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WSJ Civil War

Discussion in 'Anything goes' started by Fenian_Bastard, Jul 12, 2006.

  1. http://www.observer.com/20060717/20060717_Gabriel_Sherman_media_offtherecord.asp

    If I put this on the J-board, Moddy's going to move it here anywhere. I wondered how long the WSJ could continue to be both a great paperin its news hole and a festival for fruitcakes on its ed page. Anybody know anyone who works there?
  2. Guy_Incognito

    Guy_Incognito Well-Known Member

    I'm surprised you're surprised. It's well known (and was supported by the study of a while back that I believe we discussed here) that the right of center reputation of the Journal is editorial page only, but that that the rest of the paper tilts left.
  3. Guy --
    The editorial page is a haven for crackpots and extremists -- witness its close ties with the loons of the "Arkansas Project" back in the day. The newspaper plays it down the middle. "Tilts left"? The WSJ? Yikes.
  4. Guy_Incognito

    Guy_Incognito Well-Known Member

    From your perspective, I'd say that's about right, and that we both just said the exact same thing.
  5. "The strange pursuit of poor Vince Foster, in death as in life, is a case in point. While it is obviously a bit unfair to blame the Journal writers for Foster's suicide- though he may have-their journalistic values with regard to his case left a great deal to be desired. "Until the Foster death is seriously studied, a Banquo's ghost will stalk . . . the Clinton administration," one long editorial warned, paying particular attention to Mrs. Clinton's movement on the day of Foster's death, as if to cast her as a contemporary Lady MacBeth. The Journal also praised other media outlets' outlandish pursuits with regard to this paranoid endeavor. Its assistant features editor, Erich Eichman, later books editor, expressed "a debt of gratitude" for the New York Post's irresponsible speculation that Foster's gun had been put in his hand after his death and the body had been moved to the spot where it was found. Two days afterward, the editors imagined a vicious physical attack on a reporter whose notes were allegedly stolen, no doubt to prevent the disclosure of some other dastardly deed. This piece was entitled "Censored in Arkansas" and argued that Harper reporter L. J. Davis had met with foul play while reporting a story on Whitewater in Little Rock. But the Journal editors turned out to have played fast and loose with the facts, once again, though the facts themselves are quite confusing. Davis lost some pages of his notes after waking up unconscious in his hotel room. He told a reporter he did not remember much beyond that and admitted to having downed at least four martinis on the night in question. But the hotel manager later explained, "We have records that he was down here [at the hotel bar] at 10:30 that night," which was supposed to be the end of when he said he had been unconscious. The hotel bartender confirmed the manager's version and put the number of martinis Davis consumed at six. Davis, meanwhile, quite understandably, never mentioned the incident in print, thinking it insignificant and not trusting his own memory. He says he asked the Journal to print a retraction of its wild allegations, but of course it refused." (Eric Alterman: What Liberal Media?)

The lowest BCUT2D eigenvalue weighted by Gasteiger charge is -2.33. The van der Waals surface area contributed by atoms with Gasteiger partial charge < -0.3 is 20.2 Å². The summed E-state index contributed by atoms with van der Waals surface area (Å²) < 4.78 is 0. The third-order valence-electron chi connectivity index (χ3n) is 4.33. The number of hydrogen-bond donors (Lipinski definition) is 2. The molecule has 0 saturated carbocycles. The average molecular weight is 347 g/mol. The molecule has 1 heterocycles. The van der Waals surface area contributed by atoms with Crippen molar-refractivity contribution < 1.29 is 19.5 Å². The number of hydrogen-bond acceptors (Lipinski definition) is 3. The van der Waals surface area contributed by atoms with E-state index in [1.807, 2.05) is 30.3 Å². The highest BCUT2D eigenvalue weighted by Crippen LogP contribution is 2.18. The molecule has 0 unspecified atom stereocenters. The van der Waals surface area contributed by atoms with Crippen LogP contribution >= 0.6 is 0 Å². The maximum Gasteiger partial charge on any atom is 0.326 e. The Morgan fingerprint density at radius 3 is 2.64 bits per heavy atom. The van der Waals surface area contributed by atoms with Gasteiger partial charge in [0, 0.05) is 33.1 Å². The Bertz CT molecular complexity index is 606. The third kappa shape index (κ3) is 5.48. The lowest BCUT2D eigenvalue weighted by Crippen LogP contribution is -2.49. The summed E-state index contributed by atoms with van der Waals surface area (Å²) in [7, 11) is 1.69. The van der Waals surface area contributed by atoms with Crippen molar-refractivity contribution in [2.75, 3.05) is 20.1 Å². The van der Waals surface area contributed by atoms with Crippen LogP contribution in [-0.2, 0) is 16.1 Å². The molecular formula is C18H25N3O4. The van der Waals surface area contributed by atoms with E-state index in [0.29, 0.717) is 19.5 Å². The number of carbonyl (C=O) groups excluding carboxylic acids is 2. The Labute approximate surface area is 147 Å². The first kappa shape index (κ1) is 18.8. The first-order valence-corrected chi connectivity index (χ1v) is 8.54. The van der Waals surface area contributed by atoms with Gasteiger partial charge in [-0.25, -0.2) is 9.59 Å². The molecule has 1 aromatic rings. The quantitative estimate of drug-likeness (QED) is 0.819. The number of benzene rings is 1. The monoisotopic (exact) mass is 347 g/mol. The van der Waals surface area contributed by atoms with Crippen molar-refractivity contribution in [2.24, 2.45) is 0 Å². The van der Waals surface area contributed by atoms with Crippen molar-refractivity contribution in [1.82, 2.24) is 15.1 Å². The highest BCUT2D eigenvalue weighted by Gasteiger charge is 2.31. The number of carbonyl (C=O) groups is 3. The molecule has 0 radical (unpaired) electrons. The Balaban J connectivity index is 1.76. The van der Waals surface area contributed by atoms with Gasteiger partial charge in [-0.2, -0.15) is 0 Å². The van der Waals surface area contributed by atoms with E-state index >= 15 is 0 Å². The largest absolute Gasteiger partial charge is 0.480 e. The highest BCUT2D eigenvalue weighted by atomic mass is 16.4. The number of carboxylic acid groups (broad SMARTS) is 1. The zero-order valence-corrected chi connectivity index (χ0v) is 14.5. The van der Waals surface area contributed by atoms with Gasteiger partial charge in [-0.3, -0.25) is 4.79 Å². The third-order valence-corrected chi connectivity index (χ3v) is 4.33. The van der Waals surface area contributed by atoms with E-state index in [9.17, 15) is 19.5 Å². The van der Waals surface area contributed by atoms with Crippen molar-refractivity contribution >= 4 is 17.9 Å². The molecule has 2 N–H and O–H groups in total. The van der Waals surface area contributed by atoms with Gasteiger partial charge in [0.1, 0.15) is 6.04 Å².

Guy --
    After the requisite "What do you expect from a liberal book?" disclaimer, please find me a WSJ news story equivalent to these facts in which the paper tilted similarly left.
  6. terrier

    terrier Well-Known Member

    I get a laugh out of these nutbags trying to play class warfare with NYT reporters and editors. Like nobody at the WSJ vacations in the Hamptons or Nantucket?
  7. Guy_Incognito

    Guy_Incognito Well-Known Member

    I can't, not only because I don't have access to their archives, but because it's a silly request. First, their should be more partisanship on the editorial page than in the news, and as a good paper, I'd certainly expect it from theWSJ. Second, if you look at what I said, I didn't make the leanings equivalent, I said the editorial page had a deserved RW reputation, while the rest of the paper "leaned" left. What does Alterman's book have to do with any of that?
  8. Guy_Incognito

    Guy_Incognito Well-Known Member

    From the well known bastion of the VRWC - UCLA:


  9. http://mediamatters.org/items/200512220003?offset=20&show=1

    Off the topic here, because, as you know, the WSJ under the late loon Mr. Bartley, pioneered the "investigative editorial," which helped mainline all different sorts of baseless slander and blurred the line between the editorial pages and the news pages, so your "the editorial page is supposed to be more partisan" is a bit misleading, since the WSJ editorial page is sui generis in its approach. And, whatever, it did sell out its reporter pretty badly here.
    Ah, Groseclose and Milyo. Everybody's favorite junk researchers.
    Sorry. The WSJ is not "the most liberal" news coverage in America. Not even close.
  10. Guy_Incognito

    Guy_Incognito Well-Known Member

    I know nothing about the researchers, but you're going to have to come up with a source other than MediaMatters to discredit it. Why not just cite Alterman, I bet the DailyKos also thinks it was flawed.
  11. Read the Media Matters piece and respond accordingly. Were these guys NOT connected to conservative think tanks? Did their research NOT consist of, among other things, calling the ACLU "conservative" because it rated a 49.8?
    Anyway, the real piece of complete hackery comes from that stooge, Paul Gigot, who slimed his own reporter without ever talking to the guy. Nice.
  12. JR

    JR Well-Known Member

    FB, Guy,

    You guys are having a D_B argument.

    This UCLA "study" and the subsequent Media Matters rebuttal was hashed out here months ago.
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